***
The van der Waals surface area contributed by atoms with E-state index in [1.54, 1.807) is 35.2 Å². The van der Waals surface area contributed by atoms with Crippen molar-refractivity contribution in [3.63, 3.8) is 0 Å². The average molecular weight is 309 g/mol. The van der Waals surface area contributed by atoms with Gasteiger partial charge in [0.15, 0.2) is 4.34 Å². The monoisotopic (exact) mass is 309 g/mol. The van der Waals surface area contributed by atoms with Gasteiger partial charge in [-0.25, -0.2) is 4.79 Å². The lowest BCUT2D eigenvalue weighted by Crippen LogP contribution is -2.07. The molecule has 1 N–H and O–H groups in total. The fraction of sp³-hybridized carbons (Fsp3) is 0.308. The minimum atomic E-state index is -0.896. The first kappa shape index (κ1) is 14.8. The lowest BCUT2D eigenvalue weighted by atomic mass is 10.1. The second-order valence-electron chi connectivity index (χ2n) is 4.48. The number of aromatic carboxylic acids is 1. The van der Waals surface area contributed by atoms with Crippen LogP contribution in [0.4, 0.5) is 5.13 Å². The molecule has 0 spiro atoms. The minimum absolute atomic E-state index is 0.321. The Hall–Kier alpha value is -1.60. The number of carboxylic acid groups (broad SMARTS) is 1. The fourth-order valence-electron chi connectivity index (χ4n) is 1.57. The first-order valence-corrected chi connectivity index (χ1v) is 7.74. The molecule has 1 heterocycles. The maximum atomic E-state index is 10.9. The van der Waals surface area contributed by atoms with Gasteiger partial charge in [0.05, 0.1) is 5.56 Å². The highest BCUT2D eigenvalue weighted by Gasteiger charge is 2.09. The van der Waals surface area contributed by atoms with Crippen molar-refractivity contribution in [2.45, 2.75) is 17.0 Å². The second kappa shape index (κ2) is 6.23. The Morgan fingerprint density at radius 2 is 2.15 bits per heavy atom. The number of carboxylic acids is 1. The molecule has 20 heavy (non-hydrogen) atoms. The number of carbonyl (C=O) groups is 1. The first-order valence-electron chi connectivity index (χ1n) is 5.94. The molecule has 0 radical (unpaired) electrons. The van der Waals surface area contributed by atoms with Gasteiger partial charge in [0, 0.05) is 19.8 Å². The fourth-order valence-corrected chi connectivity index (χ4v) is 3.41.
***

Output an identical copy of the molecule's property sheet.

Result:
The van der Waals surface area contributed by atoms with E-state index in [1.54, 1.807) is 35.2 Å². The van der Waals surface area contributed by atoms with Crippen molar-refractivity contribution in [3.63, 3.8) is 0 Å². The average molecular weight is 309 g/mol. The van der Waals surface area contributed by atoms with Gasteiger partial charge in [0.15, 0.2) is 4.34 Å². The monoisotopic (exact) mass is 309 g/mol. The van der Waals surface area contributed by atoms with Gasteiger partial charge in [-0.25, -0.2) is 4.79 Å². The lowest BCUT2D eigenvalue weighted by Crippen LogP contribution is -2.07. The molecule has 1 N–H and O–H groups in total. The fraction of sp³-hybridized carbons (Fsp3) is 0.308. The minimum atomic E-state index is -0.896. The first kappa shape index (κ1) is 14.8. The lowest BCUT2D eigenvalue weighted by atomic mass is 10.1. The second-order valence-electron chi connectivity index (χ2n) is 4.48. The number of aromatic carboxylic acids is 1. The van der Waals surface area contributed by atoms with Crippen LogP contribution in [0.4, 0.5) is 5.13 Å². The molecule has 0 spiro atoms. The minimum absolute atomic E-state index is 0.321. The Hall–Kier alpha value is -1.60. The number of carboxylic acid groups (broad SMARTS) is 1. The fourth-order valence-electron chi connectivity index (χ4n) is 1.57. The first-order valence-corrected chi connectivity index (χ1v) is 7.74. The molecule has 1 heterocycles. The maximum atomic E-state index is 10.9. The van der Waals surface area contributed by atoms with Gasteiger partial charge in [0.05, 0.1) is 5.56 Å². The highest BCUT2D eigenvalue weighted by Gasteiger charge is 2.09. The van der Waals surface area contributed by atoms with Crippen molar-refractivity contribution in [2.45, 2.75) is 17.0 Å². The second kappa shape index (κ2) is 6.23. The Morgan fingerprint density at radius 2 is 2.15 bits per heavy atom. The number of carboxylic acids is 1. The molecule has 20 heavy (non-hydrogen) atoms. The number of carbonyl (C=O) groups is 1. The first-order valence-electron chi connectivity index (χ1n) is 5.94. The molecule has 0 radical (unpaired) electrons. The van der Waals surface area contributed by atoms with Gasteiger partial charge in [0, 0.05) is 19.8 Å². The fourth-order valence-corrected chi connectivity index (χ4v) is 3.41.